Rifle cleaning question - keep copper in? [Archive] - Glock Talk

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gringogigante
08-24-2012, 22:51
I recently saw a show with some Green Beret snipers that were talking about how they only cleaned their rifle bores by running several patches through them but not cleaning the copper fowling. He said that when he left the copper in, his shots were more accurate.

He started from a totally clean gun. Then after 20-30 shots he cleaned it with 5-10 patches only (not scrubbing out the copper fowling) as this made the gun more accurate. Not sure how or why this happens, so I thought I'd bring it to the pros.

How do you clean your hunting rifle?

Chris

msoprano
08-25-2012, 00:01
During hunting season I only use a boresnake. I won't give the bore a thorough cleaning until I see declining accuracy. So, almost never. Took me a while to get used to keeping a "dirty" bore. The army gave me harmful over cleaning habits, IMHO.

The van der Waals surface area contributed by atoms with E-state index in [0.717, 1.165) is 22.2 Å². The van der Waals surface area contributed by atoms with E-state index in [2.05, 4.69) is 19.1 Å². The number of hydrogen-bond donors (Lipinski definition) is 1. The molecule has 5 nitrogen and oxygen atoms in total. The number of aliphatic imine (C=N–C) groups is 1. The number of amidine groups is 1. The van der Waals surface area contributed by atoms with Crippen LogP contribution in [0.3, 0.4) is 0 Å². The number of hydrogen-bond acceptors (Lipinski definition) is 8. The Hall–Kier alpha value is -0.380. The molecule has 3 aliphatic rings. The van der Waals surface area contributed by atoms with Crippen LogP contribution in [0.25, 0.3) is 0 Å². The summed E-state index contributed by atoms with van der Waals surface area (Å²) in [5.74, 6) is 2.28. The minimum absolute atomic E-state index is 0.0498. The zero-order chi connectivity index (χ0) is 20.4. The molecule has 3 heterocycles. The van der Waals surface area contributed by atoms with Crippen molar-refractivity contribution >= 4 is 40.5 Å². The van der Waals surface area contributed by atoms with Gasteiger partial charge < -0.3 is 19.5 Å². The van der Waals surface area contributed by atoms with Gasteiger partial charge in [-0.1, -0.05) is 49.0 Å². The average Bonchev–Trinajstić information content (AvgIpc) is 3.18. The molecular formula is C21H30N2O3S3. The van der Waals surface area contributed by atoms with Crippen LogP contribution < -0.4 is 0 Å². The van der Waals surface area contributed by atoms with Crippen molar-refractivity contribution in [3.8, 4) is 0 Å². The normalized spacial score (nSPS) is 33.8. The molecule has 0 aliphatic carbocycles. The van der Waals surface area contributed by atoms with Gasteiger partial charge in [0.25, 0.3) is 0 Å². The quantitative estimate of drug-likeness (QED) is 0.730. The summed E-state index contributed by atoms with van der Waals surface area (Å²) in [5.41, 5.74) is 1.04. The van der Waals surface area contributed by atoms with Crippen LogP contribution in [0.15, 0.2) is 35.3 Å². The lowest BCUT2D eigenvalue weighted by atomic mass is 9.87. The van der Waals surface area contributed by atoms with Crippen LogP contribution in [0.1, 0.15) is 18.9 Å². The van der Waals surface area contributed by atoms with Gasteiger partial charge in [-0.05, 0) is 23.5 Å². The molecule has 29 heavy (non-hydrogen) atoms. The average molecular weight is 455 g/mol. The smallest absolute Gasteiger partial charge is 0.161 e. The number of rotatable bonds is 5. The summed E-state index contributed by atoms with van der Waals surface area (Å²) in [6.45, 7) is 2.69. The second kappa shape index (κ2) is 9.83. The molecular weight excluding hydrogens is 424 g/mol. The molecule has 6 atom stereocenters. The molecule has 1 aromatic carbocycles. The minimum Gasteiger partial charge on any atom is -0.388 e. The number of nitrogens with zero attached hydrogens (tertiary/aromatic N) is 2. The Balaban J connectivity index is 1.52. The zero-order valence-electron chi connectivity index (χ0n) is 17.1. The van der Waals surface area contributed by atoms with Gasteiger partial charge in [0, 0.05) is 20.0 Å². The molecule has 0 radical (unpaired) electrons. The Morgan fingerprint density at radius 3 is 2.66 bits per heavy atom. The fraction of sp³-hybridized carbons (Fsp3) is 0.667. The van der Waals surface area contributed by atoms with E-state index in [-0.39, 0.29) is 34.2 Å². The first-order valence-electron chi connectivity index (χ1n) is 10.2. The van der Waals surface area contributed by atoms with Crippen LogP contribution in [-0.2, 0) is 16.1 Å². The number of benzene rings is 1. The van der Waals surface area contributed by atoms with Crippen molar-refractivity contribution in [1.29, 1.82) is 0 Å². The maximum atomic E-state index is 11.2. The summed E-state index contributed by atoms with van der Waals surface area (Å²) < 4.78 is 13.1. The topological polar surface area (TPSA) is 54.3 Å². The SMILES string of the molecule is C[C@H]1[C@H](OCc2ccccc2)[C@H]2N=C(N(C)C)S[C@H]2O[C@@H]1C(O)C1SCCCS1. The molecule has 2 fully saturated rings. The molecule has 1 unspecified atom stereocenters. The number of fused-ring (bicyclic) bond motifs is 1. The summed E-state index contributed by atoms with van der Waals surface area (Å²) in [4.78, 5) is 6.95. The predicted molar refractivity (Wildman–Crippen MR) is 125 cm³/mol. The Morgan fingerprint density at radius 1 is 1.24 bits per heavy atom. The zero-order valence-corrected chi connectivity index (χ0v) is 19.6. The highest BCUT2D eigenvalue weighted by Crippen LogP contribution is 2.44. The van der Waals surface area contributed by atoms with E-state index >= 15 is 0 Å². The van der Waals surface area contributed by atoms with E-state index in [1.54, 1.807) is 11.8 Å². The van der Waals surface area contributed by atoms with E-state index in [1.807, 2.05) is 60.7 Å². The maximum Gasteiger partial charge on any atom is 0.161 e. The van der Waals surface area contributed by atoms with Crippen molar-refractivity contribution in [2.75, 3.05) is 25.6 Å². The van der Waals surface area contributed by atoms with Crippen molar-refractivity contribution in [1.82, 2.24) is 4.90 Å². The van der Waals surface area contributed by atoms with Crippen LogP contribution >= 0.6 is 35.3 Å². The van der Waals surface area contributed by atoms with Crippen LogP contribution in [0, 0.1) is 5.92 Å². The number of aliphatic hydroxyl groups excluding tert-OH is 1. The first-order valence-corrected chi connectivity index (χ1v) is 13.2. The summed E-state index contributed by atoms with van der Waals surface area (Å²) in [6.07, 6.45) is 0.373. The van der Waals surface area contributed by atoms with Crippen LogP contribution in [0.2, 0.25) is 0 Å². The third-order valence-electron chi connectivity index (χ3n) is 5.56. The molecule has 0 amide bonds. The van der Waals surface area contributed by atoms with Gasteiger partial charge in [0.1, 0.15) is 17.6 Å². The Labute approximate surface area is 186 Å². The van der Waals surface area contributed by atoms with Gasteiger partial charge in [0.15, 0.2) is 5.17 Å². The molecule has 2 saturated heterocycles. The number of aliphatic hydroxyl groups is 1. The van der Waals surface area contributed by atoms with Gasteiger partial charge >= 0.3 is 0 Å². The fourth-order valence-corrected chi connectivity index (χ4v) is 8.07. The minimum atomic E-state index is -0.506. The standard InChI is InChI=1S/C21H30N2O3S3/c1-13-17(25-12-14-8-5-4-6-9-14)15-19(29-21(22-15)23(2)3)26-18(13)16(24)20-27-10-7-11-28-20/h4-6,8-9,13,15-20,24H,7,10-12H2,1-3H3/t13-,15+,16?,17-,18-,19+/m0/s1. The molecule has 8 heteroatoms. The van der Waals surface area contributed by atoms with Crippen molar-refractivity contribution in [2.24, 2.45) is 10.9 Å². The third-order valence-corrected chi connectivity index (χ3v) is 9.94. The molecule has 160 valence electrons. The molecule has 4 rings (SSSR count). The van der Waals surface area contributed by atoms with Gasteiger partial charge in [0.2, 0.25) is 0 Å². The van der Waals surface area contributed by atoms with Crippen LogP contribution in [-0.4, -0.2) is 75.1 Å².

WoodenPlank
08-25-2012, 00:18
I recently saw a show with some Green Beret snipers that were talking about how they only cleaned their rifle bores by running several patches through them but not cleaning the copper fowling. He said that when he left the copper in, his shots were more accurate.

He started from a totally clean gun. Then after 20-30 shots he cleaned it with 5-10 patches only (not scrubbing out the copper fowling) as this made the gun more accurate. Not sure how or why this happens, so I thought I'd bring it to the pros.

How do you clean your hunting rifle?

Chris

Copper build up over time can affect accuracy, but not necessarily by making it worse. At extreme distances, it can change POI(ie: shift in a specific direction, or simply make the group larger), so a particular rifle's (and shooter's) dope may best match up to a specific level of fouling in the bore. By trying to maintain the rifle at a consistent point, it keeps the dope matched to the weapon.

SigFTW
08-25-2012, 08:27
This is a very informative thread.

m2hmghb
08-25-2012, 11:29